There is every reason to assume that State House in Banjul might have again reminded the ministries concerned what their responsibilities were, which explains the excessively ‘‘patriotic’’ sounded words that dominantly resonated in the unusually lengthy Gambia government press release.
And as part of the damage limitation spree, a rather unhelpful, not-so-well-researched editorial piece by the Daily Observer, captioned: ‘‘Gambia not for terrorist,’’ was published. It is well understandable that the role is to amplify the points of the government, but this, it is also well expected, mustn’t be done in such a way that it accentuates one’s weakness, thereby portraying Gambians in a bad light.
Why attacking the international media when they were only reporting what news makers had said?
It was the Kenyan government through the Immigration Minister which said the Muslim cleric had been deported to Gambia, via Nigeria, which was actually true. The whole world read, listened or watched the story as it was reported. And all this while, the relevant authorities in Banjul, many of them well known for their aloofness to the press, remained tightlipped about the issue, until when Nigeria refused transit visa to El Faisal and they started kicking all over the place for attention. If the concerned government departments meant what they are now trying to make Gambians and the rest of the world believe they should have followed the right diplomatic channel and caution Kenya, but not to stage a fruitless attempt at playing with the intelligence of the world. We never heard any condemnation of the Kenyan minister for unfairly associating Gambia to the whole saga. Could it be that there is some truth in his statement?
‘‘The report by some international media networks about a radical Muslim cleric, who has been linked to terrorism being deported from Kenya to Banjul, without making efforts to authenticate their report from either Kenyan or Gambia government or both shows that these media networks are only hiding behind the tinted glass of journalism to propagate their imperial scheme…’’ Daily Observer, Wednesday, 13th January 2010.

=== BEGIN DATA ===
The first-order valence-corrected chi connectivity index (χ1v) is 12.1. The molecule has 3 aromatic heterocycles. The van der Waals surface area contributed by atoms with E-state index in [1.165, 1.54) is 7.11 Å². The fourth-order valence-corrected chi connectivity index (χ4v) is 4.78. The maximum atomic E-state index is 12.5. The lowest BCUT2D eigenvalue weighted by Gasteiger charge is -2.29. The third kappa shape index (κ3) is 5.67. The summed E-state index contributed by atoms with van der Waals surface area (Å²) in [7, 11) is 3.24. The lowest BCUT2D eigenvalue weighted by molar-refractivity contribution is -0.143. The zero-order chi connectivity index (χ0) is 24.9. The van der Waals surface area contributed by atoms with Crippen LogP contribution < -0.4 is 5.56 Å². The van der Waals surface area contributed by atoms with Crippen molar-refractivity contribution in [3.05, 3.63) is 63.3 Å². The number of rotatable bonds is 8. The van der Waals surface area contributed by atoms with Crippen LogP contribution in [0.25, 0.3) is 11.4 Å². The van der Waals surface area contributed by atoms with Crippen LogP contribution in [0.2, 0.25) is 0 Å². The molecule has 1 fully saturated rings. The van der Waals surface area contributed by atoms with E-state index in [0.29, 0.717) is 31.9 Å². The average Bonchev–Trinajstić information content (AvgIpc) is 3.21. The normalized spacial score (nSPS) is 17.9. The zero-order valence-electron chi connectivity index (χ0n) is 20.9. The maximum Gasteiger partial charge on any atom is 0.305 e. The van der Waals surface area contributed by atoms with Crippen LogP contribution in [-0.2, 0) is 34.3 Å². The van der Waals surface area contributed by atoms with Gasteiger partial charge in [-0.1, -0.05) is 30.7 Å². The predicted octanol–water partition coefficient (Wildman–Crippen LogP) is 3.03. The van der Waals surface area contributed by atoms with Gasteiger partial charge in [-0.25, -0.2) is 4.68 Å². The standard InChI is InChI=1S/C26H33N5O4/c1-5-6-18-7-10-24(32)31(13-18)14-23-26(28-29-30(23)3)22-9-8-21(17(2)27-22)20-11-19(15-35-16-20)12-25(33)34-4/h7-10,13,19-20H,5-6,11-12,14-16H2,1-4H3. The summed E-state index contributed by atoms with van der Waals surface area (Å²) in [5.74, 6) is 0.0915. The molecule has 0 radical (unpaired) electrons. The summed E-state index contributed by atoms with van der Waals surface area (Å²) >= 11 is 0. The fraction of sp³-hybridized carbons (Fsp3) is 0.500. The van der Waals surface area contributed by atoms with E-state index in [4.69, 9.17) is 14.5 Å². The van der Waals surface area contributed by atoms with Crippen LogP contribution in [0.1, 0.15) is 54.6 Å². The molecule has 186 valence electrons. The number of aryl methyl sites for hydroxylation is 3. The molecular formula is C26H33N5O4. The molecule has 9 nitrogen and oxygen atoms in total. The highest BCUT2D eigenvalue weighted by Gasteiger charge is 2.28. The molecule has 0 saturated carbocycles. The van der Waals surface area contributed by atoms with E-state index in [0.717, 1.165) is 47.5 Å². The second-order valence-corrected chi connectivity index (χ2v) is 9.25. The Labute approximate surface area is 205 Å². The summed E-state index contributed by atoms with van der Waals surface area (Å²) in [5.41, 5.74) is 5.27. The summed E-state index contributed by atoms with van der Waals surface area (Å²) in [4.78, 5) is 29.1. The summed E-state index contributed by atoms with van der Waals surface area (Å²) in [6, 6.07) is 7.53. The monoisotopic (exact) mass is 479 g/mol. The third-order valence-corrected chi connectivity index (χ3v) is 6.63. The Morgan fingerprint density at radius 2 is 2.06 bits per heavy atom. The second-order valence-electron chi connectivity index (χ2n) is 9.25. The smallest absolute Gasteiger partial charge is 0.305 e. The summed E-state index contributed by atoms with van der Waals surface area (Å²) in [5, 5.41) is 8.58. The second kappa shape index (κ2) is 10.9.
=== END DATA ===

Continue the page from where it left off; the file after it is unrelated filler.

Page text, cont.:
It would have been well acceptable if it’d been meant to say ‘to authenticate the report with the Kenyan government or El Faisal himself’, but certainly not with the Gambia government.
Firstly, it is absurd that we couldn’t just see that it was the Kenyan Immigration minister himself who was quoted. Who else does one find out from in such a case? Secondly, it would have been easier to get to El Faisal himself for authentication of the story than to get any Gambia government official talk on the issue. There is no need for any immediate reference to prove this point.
However, to give an idea about how counterproductive it is that certain people are part of the powers that be in Gambia, I will here highlight how the incompetent and arrogant attitude of one man contributed in putting the Gambia and Gambians in all this stress.
As soon as the news broke that El-Faisal was on his way to Gambia, a particular local reporter who files for an international news agency contacted the press officer at State House in Banjul, Modou Saidy, for clarification on the matter. Saidy characteristically vulgarly dismissed this reporter on figuring out his identity.
Is that the way officials paid by Gambians to serve the people are going to help make a sound Gambia? As a result of Saidy’s insensitivity, it would take a hurriedly prepared joint ministerial press release to clear the country’s image. I can understand the level of animosity between Banjul and media, save for GRTS and Daily Observer. But that issue was way to important to be thrown aside like that. The least Saidy could have done was to take it up with the relevant authorities. I bet he did not do that, else the situation wouldn’t have assumed it final shape.
It is important that the Gambian government mount an investigation to ascertaining who gave a word to Kenya, or if they Kenyan minister was only playing a game with the international media, thereby putting Gambia’s image on the line.